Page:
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I'm writing my own cookies as part of a webserver I'm making using NodeJS (i.e. not using any packages). I've been able to do this just fine using something like:

response.writeHead(200, {
  'Set-Cookie':'sesh=wakadoo'
});

However, I'd like to make my cookies more persistent than they currently are (which is to say not at all). I've tried doing something like this:

var curdate = new Date();
response.writeHead(200, {
   'Set-Cookie':'sesh=wakadoo; expires='+curdate.toUTCString()
});

but alas this doesn't seem to work. chrome just ignores the expiration i set, and firefox never loads the page. My current goal is to simply give my cookie an expiration date that can be interpreted by the browser... does anybody know how to do this?

Best,
Sami

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Have you tried connect-cookieParser –  Raynos Sep 10 '11 at 19:38
    
i'm specifically trying to do this without a package. if i were to use a package, it would be cookie-node –  thisissami Sep 10 '11 at 21:22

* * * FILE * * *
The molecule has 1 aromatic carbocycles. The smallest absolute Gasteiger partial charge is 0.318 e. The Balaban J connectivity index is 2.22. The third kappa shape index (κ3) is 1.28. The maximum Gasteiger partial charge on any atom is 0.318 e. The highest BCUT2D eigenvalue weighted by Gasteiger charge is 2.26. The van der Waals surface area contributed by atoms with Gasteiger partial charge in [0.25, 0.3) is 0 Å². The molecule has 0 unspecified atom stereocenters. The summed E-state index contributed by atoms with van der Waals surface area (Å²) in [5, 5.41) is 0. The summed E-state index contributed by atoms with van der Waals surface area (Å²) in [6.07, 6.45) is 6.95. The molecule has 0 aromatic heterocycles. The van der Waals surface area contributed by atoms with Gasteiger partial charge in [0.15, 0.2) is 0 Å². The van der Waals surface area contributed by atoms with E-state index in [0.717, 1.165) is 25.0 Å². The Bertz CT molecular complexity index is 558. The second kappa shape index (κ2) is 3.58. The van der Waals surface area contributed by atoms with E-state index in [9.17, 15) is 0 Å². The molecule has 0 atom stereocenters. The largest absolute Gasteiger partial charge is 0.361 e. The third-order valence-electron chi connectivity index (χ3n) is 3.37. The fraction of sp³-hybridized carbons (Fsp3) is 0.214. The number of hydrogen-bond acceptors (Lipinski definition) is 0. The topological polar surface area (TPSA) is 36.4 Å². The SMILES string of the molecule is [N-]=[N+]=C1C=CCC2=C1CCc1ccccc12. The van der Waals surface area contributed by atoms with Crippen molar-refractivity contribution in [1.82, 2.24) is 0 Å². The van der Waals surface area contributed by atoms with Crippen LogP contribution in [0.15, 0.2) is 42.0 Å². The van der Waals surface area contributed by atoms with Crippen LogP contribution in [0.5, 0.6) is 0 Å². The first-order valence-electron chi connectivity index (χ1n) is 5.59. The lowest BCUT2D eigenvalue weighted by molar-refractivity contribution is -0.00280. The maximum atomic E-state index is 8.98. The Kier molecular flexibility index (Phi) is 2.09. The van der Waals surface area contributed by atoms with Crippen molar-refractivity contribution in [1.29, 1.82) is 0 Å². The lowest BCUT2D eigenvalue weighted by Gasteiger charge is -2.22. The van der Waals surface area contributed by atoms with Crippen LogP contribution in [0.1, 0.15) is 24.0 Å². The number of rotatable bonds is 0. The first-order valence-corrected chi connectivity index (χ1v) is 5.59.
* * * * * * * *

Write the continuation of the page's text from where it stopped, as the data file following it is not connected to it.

I'm applying you should be using express or connect anyway. So just use cookieParser –  Raynos Sep 10 '11 at 21:36
    
why would i use a package full of various features for an app that only needed one of said features? if i wanted to use a package, i would have used one that was made specifically for that feature (something that exists). and either way, the point of this post is to learn how to do this without a package - i want to learn more about the inner workings of nodeJS. –  thisissami Sep 11 '11 at 3:44
    
if you like re-inventing wheels and doing everything the hard way then go for it o/ –  Raynos Sep 11 '11 at 7:32
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1 Answer

up vote 2 down vote accepted

Try giving the expires some lead time, like an day. The client/server may not read it because it's expired when you submit it.

response.writeHead(200, {
    'Set-Cookie':'sesh=wakadoo; expires='+new Date(new Date().getTime()+86409000).toUTCString();
});
share|improve this answer
    
perfect that worked! that's probably a bug that mozilla should fix though... a page shouldn't hang up because a cookie expires during the same day... chrome just treats that as if it were a non-persistent cookie. –  thisissami Sep 11 '11 at 17:01
    
It hangs? That's a bit odd. I write a quick test for that. –  Ryan Olds Sep 12 '11 at 0:12
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